Don’t Do This

A few posts ago, I mentioned a book I’m reading,
“The Dictionary of Obscure Sorrows” by John Koenig. I said I’d share my thoughts on it another day, and I’m keeping my promise.


It is a volume of words created by the writer, but it’s more. He describes emotions we have that we may not even be conscious of, experiences common enough to necessitate a word. The essays in the book reflect perceptions often felt but seldom analyzed. It is poetic, philosophical, existential, and I admit to shedding a few tears.

The following is a review of this New York Times bestseller. “It’s undeniably thrilling to find words for our strangest feelings… Koenig casts light into lonely corners of human experience.”

John Koenig had me at page nine, with looseleft” adj. “Feeling a sense of loss upon finishing a good book, sensing the weight of the back cover locking away the characters you’ve gotten to know so well. It’s the melding of the words loose-leaf, and left.

I experience “looseleft” regularly. Reading constantly, I mourn the end of every good book just as I feel cheated when one ends in an unsatisfying predictable way.

Sonder“The realization that each random passerby is living a life as vivid and complex as your own, ambitions friends routines worries and inherent craziness- an epic story that continues invisibly around you, like an anthill sprawling deep underground, with elaborate passageways to thousands of others lives you’ll never know exist, in which you might appear only once, as an extra sipping coffee in the background, as a blur of traffic passing on the highway, as a lighted window at dusk.” I loved that.

Did I say loved, not love? What happened? Let me tell you why I don’t think I’ll ever feel “looseleft” with regards to this book. It is unlikely I’ll finish reading it. I made the mistake of telling my son what I was reading and briefly describing it. The outcome should have been predictable.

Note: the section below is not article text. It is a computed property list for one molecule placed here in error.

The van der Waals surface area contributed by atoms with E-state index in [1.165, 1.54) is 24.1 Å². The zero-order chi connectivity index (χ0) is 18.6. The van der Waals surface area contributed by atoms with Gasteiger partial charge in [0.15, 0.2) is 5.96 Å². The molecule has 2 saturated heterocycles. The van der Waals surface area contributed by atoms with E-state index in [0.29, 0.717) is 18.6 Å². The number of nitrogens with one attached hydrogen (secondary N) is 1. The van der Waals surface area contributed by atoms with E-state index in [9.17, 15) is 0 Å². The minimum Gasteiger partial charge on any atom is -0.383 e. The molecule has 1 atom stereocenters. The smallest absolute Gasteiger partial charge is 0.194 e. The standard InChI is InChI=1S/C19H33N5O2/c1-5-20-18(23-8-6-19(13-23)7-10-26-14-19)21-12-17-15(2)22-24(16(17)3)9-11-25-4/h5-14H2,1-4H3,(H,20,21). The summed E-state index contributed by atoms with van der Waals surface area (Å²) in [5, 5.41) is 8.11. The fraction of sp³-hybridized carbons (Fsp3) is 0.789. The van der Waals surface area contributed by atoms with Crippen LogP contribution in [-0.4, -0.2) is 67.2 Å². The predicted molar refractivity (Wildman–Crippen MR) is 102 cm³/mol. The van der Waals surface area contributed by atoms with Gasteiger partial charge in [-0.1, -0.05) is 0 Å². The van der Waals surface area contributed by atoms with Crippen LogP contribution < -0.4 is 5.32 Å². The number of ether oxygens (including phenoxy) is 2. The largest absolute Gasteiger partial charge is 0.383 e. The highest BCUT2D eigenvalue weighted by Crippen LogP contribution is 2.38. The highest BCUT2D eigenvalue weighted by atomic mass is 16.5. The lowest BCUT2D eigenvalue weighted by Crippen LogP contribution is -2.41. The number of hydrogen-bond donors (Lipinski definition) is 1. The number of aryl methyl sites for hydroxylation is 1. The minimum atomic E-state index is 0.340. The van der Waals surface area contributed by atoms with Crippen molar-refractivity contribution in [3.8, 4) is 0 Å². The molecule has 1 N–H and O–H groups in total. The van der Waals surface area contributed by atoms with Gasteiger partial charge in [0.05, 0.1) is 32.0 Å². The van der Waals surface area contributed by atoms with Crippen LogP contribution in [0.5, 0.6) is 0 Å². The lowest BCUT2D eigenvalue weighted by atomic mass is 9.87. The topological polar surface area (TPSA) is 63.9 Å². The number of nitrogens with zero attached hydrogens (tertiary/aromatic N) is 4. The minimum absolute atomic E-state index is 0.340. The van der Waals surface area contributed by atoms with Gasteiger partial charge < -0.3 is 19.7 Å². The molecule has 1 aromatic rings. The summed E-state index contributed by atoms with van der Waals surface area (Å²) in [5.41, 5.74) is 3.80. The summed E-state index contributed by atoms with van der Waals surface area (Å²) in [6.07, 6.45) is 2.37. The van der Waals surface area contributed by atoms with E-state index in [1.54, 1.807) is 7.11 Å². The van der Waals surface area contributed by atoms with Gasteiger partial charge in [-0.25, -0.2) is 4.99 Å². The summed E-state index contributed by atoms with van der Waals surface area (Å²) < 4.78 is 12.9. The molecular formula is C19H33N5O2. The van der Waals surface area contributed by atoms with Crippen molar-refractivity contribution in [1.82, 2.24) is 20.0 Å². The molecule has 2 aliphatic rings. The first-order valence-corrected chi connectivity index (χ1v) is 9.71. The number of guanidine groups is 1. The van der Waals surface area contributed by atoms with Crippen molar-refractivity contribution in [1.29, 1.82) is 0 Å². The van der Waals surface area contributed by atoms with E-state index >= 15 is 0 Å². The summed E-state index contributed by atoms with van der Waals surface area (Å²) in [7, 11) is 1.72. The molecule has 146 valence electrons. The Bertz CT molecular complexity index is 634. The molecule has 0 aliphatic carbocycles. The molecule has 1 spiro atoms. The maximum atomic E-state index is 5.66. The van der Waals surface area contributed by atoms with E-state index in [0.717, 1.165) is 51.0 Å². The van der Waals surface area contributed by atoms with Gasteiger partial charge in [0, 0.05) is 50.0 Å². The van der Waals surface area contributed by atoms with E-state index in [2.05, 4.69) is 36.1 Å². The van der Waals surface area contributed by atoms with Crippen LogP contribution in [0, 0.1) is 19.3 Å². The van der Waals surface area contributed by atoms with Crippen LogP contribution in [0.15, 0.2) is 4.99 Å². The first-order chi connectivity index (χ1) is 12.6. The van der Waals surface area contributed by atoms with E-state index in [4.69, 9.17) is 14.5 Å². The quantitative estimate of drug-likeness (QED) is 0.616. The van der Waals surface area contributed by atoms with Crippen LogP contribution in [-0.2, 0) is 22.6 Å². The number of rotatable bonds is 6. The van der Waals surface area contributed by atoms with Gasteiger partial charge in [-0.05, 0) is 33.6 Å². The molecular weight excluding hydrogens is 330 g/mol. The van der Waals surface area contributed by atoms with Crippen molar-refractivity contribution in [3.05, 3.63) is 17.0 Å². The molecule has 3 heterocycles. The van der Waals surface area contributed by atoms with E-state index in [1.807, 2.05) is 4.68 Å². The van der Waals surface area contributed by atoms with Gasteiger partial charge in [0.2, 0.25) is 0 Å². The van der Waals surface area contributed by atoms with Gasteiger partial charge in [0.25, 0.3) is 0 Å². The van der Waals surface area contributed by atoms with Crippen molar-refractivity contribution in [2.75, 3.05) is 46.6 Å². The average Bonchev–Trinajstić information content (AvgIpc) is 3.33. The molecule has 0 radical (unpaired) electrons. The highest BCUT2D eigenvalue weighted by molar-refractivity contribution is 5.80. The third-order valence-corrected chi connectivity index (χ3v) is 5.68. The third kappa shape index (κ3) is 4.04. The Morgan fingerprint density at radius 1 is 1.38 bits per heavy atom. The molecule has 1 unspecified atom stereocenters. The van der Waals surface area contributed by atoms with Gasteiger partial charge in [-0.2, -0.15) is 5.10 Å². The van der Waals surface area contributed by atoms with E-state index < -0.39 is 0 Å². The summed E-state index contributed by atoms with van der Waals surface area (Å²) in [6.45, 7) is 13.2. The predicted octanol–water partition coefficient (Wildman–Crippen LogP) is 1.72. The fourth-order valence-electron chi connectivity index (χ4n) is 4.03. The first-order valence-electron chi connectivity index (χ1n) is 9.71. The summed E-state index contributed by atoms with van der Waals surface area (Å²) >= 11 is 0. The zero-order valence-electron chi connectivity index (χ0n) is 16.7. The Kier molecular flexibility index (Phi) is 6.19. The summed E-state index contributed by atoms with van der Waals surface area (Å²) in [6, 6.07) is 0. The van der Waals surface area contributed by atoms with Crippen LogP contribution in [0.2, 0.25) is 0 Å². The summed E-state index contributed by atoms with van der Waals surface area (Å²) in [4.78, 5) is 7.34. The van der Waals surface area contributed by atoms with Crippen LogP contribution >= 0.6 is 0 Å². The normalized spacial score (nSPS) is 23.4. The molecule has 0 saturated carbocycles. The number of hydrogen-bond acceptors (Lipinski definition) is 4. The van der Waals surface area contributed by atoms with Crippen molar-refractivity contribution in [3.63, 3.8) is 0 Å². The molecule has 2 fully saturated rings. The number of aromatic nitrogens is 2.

My 22-year-old creation learned from me that everything is, or can be made, a joke. He has taken my heraldry too far. My youngest (adult,) child now makes up new words for everything, then looks at me, waiting for a reaction: donger– that feeling when your dog causes anger.” He spent an evening creating words, diminishing the book in my eyes. I had no choice but to finally join in. My first contribution was-Bibliokill– that feeling when your son kills the joy you have been deriving from a book.”

Although he no longer looks like this to other people, this is still how I see him.

I’m not really angry. I prefer laughing to reading, and I lurv my books; I also love my son… maybe not in that order.

How badly did my son ruin this book for me? Sonder, Koenig’s most acknowledged neologism now reminds me of the movie “Mean Girls,” and the line–“stop trying to make fetch happen.”

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